The Volvo sped through the darkness, across Interstate 40 in Texas and through New Mexico on an all-night trip home to central California. It was the fall of 1990, and just short of the Arizona border Tom Lehman could no longer stand himself. He had left Amarillo seven hours earlier, his hair matted with sweat after a day on the golf course. The rain had started slowly, but now it was pouring. Through the blur of the windshield wipers Lehman saw a Holiday Inn at the next exit. He pulled into the back of the parking lot, as far from the lobby as possible, and stripped down to his underwear.
Reaching into the backseat, Lehman grabbed his shaving kit and pulled out a tube of shampoo and a bar of soap. He dug through his bags for a towel but couldn't find one. At this point it didn't matter. He climbed out of his car and into the rain, showering in a Holiday Inn parking lot next to the railroad tracks in Gallup, N.Mex.
"I just reeked, but I didn't want to stop and get a hotel room because I didn't want to spend 30 or 40 bucks," Lehman says. "I couldn't afford to fly home, either. So I'm in my car busting my buns to go 1,000 miles in 12 hours. That pretty much sums it up, where I was just four years ago."
Lehman couldn't help but think back to that evening as he pulled up to the White House last month for a state dinner hosted by President and Mrs. Clinton to honor the two Presidents Cup teams. Violinists played before the main course was served, and afterward Lehman danced with his wife, Melissa, to a Marine Corps band in the East Wing. If Bill and Hillary only knew where Lehman had been and where he's going. He is truly an American success story—a man whose sheer determination has taken him at least as far as his talent has.
This year Lehman has earned close to $1 million on the Tour and established himself as one of the best golfers in the world. In April he came within inches of winning the Masters. In May he destroyed the field at the Memorial, setting the tournament record of 20 under par at Muirfield Village. He helped the U.S. to victory at the first Presidents Cup and enters this week's Tour Championship with nine top-10 finishes. At age 35 he is the highest-ranking American on the Tour's money list, trailing Greg Norman and Nick Price. But in 1990 Lehman was no more than a marginally accomplished touring pro who defined the word journeyman. He had traveled the world in pursuit of competition, making trip after trip to South Africa and Asia and to all the podunk towns in the U.S. where mini-tour events are played.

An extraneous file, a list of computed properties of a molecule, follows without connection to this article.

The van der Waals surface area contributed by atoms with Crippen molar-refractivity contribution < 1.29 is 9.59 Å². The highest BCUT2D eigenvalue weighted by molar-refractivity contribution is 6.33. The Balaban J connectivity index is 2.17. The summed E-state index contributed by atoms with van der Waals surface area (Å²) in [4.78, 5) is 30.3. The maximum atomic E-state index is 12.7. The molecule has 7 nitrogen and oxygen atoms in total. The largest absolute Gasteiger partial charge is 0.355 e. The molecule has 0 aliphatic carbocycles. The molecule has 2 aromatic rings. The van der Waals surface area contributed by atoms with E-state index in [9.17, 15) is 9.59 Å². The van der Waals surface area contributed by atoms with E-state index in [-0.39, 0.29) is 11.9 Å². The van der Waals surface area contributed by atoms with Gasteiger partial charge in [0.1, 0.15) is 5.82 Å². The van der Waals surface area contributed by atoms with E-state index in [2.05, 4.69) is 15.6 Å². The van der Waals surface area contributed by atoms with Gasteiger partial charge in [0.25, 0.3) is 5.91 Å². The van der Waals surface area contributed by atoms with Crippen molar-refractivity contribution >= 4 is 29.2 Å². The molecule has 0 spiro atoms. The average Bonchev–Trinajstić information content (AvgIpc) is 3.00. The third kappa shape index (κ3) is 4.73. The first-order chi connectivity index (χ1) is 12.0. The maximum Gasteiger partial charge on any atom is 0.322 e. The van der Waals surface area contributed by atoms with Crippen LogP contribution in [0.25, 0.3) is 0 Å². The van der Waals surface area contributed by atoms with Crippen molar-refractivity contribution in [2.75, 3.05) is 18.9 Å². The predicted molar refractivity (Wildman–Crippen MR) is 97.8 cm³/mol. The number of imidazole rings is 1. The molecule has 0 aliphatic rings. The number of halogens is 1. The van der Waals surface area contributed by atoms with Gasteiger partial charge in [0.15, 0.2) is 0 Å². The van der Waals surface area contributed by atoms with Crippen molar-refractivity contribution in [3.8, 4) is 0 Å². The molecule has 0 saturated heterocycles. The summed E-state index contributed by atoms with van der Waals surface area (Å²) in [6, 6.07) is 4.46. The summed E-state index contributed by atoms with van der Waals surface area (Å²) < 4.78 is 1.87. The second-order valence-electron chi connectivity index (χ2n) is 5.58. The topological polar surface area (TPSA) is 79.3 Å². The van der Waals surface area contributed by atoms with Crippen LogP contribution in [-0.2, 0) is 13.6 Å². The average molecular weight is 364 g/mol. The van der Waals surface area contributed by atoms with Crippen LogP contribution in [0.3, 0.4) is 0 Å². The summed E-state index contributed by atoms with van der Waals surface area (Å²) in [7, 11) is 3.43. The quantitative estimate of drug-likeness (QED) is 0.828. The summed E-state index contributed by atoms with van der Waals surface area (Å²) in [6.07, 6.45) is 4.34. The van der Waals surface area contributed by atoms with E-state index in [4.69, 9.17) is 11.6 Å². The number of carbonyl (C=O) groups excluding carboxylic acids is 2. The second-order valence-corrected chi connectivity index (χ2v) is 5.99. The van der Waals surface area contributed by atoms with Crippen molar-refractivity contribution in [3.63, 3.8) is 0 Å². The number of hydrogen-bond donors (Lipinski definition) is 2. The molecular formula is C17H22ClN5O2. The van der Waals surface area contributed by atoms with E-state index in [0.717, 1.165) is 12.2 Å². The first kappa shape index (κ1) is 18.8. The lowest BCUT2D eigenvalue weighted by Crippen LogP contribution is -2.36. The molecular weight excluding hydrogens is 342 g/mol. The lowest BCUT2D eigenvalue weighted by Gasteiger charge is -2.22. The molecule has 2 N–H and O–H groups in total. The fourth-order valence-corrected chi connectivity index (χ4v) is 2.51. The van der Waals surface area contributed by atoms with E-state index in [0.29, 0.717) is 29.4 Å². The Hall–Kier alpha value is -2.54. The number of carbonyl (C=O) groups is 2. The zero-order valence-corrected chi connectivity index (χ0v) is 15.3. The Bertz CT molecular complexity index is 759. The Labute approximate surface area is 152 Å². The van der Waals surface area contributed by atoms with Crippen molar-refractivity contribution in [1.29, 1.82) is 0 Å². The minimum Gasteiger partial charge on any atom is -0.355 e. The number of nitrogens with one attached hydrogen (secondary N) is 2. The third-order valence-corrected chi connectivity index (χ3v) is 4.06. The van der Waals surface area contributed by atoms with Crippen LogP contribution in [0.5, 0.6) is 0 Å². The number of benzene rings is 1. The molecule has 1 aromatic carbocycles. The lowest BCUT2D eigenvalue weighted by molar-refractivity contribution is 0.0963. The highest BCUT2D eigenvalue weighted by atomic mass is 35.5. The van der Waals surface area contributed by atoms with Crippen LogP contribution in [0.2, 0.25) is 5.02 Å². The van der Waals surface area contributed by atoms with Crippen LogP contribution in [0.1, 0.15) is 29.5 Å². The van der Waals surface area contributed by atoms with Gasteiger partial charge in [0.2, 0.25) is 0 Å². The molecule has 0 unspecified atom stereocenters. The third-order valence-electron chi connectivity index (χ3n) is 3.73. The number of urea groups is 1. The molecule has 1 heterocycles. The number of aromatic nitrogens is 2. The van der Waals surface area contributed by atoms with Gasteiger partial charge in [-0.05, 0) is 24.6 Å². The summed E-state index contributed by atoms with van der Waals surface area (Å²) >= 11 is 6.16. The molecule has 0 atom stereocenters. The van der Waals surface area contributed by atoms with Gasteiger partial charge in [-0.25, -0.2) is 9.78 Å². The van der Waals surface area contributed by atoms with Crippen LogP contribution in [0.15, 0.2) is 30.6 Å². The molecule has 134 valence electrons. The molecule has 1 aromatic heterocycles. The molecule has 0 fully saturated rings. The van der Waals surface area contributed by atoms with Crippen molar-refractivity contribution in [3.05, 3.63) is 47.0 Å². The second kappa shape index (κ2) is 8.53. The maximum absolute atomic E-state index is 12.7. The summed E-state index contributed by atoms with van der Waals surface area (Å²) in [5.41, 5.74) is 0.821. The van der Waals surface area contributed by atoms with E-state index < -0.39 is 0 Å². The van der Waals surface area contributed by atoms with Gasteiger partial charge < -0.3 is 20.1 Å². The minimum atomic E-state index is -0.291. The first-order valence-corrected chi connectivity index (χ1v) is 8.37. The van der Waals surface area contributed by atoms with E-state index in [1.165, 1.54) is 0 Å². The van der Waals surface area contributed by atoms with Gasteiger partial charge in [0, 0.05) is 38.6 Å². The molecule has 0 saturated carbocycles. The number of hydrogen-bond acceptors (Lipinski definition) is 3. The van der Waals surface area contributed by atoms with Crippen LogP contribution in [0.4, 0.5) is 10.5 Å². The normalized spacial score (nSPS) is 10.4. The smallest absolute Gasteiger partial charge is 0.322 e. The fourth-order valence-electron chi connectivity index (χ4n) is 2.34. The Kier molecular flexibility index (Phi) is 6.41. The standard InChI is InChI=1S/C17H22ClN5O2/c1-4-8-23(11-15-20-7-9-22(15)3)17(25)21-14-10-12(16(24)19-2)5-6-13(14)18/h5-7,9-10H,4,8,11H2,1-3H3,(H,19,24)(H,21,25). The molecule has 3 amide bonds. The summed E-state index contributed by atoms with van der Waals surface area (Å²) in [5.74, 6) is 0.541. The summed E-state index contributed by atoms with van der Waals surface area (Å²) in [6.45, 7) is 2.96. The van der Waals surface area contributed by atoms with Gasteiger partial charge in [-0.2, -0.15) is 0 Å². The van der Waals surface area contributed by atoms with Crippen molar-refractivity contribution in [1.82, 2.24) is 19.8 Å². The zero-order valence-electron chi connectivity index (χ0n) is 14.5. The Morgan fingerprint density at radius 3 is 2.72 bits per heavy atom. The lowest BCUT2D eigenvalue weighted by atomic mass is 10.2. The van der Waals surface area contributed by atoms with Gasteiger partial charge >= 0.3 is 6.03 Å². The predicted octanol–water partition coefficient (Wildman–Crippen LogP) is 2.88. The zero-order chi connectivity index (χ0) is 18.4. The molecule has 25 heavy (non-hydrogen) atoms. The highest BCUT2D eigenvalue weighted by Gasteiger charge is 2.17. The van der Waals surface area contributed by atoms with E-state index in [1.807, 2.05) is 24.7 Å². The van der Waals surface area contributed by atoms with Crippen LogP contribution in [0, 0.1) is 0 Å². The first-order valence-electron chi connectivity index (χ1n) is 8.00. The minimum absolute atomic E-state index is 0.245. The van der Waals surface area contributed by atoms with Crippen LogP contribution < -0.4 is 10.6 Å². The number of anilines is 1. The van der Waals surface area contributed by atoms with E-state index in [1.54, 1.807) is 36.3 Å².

In the summer of 1990 the Lehmans drove the entire length of Interstate 10 twice—every mile from California to Florida and then back again. Halfway through the trip the car's air conditioner broke, and they didn't have the $800 to replace the compressor. So they drove on. Their daughter. Rachael, born that May. rode along with them in the stifling heat with the windows open. "That was the summer it was 100 degrees everywhere," Lehman remembers.
In the space of five years the Lehmans put 170,000 miles on that car. They ale in it, slept in it and changed Rachael's diapers in it. It carried them around the Ben Hogan Tour in 1991, when Lehman began to blossom. He won twice that year, was named that circuit's player of the year and as a top-five finisher on the money list earned an exemption for the '92 PGA Tour. Only then could he afford airfare and hotels with room service.
Lehman had played three full seasons on the PGA Tour in the early 1980s. All three times he lost his card. In 74 events from 1983 to '85, he made 28 cuts and just under $40,000. From 1985 to 1990 he went to O school six times and failed to qualify. He tried being a club pro for about six months but didn't like that. In the winter of 1989 he nearly returned to his alma mater, Minnesota, to become the golf coach. Instead Lehman persevered.
"I know exactly what it is that kept driving me," Lehman says. "I just can't give up on something until I feel like I've done my best at it. That's in everything I do. whether it's raking the yard, shoveling snow, whatever. All those years on and off the Tour, I just couldn't quit like that."
He used the South African and Asian circuits to build his confidence. In hellish climates Lehman competed against Jeff Maggert, John Daly. Vijay Singh and Ernie Els. But there was more to those days than just golf. There was adventure, and the bond he developed with Melissa. After his first stint on those circuits, says Lehman, "we made a deal. If we couldn't afford to be together, I'd quit."